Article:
Table 5.1 Alternative Estimates of the Population and the Percentage Net Undercount, April 2000 (Original March 2001 A.C.E., Base DA, Alternate DA)


Population (in millions)

Estimate of Percentage Net Undercount

Census Count


A.C.E. Estimate (Original, March 2001)



Base Demographic Analysisa



Alternate Demographic Analysisb



NOTES: All estimates include the household population (273.6 million people), the group quarters population (about 7.3 million people), and people enumerated in special operations not included in the A.C.E. (e.g., the remote Alaska enumeration). The percentage net undercount is calculated as the population estimate minus the census count divided by the estimate. Minus sign (–) indicates a net overcount of the population.

a The base demographic analysis estimate was made available in January 2001; it assumes about 6.0 million undocumented immigrants living in the United States under age 65 in April 2000—3.3 million from the 1990 DA estimate plus a net increase during the 1990s of 2.7 million.

b The alternate demographic analysis estimate was made available in March 2001; it assumes a net increase in illegal immigration during the 1990s of 5.4 million for a total of 8.7 million undocumented immigrants as of April 2000.

SOURCE: Robinson (2001a:Table 3).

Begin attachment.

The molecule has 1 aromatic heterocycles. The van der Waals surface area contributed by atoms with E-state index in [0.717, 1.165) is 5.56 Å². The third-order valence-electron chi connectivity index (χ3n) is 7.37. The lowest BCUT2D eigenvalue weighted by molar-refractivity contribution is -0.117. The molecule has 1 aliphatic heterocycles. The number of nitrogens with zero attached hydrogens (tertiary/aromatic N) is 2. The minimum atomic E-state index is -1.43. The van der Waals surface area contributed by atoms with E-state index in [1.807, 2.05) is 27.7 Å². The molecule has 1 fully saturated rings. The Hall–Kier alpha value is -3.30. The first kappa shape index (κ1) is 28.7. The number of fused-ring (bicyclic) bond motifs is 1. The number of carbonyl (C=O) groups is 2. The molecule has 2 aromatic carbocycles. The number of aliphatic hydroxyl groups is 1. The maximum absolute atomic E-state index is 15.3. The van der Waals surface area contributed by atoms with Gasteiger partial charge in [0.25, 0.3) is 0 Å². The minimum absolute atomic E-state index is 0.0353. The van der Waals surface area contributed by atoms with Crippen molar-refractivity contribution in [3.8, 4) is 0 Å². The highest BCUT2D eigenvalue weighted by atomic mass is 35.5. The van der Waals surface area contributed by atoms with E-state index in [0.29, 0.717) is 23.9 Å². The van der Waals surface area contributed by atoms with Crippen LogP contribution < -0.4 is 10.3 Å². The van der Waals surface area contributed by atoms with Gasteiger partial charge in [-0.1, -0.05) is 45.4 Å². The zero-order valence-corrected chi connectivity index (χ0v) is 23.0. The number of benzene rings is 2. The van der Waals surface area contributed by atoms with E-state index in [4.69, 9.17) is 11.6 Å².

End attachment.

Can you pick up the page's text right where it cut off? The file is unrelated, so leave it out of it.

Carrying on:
In addition to the discrepancies between the A.C.E., demographic analysis, and census results, the ESCAP report cited several areas of concern about A.C.E. operations that might have affected dual-systems estimation as reasons for recommending against adjustment for redistricting purposes. It questioned the level of balancing error that may have occurred in the targeted extended search procedure. (Balancing error occurs when different criteria, such as different areas of search, are used in processing the P-sample and E-sample.) It also questioned the level of synthetic error that may have occurred for the poststrata DSE estimates. (Synthetic error occurs when the people included in a poststratum—who are intended to have the same likelihood of being included in the census or the A.C.E.—are in fact not sufficiently similar in this respect.) The report also considered the late additions to the census and cases of people who required whole-person (or whole-household)

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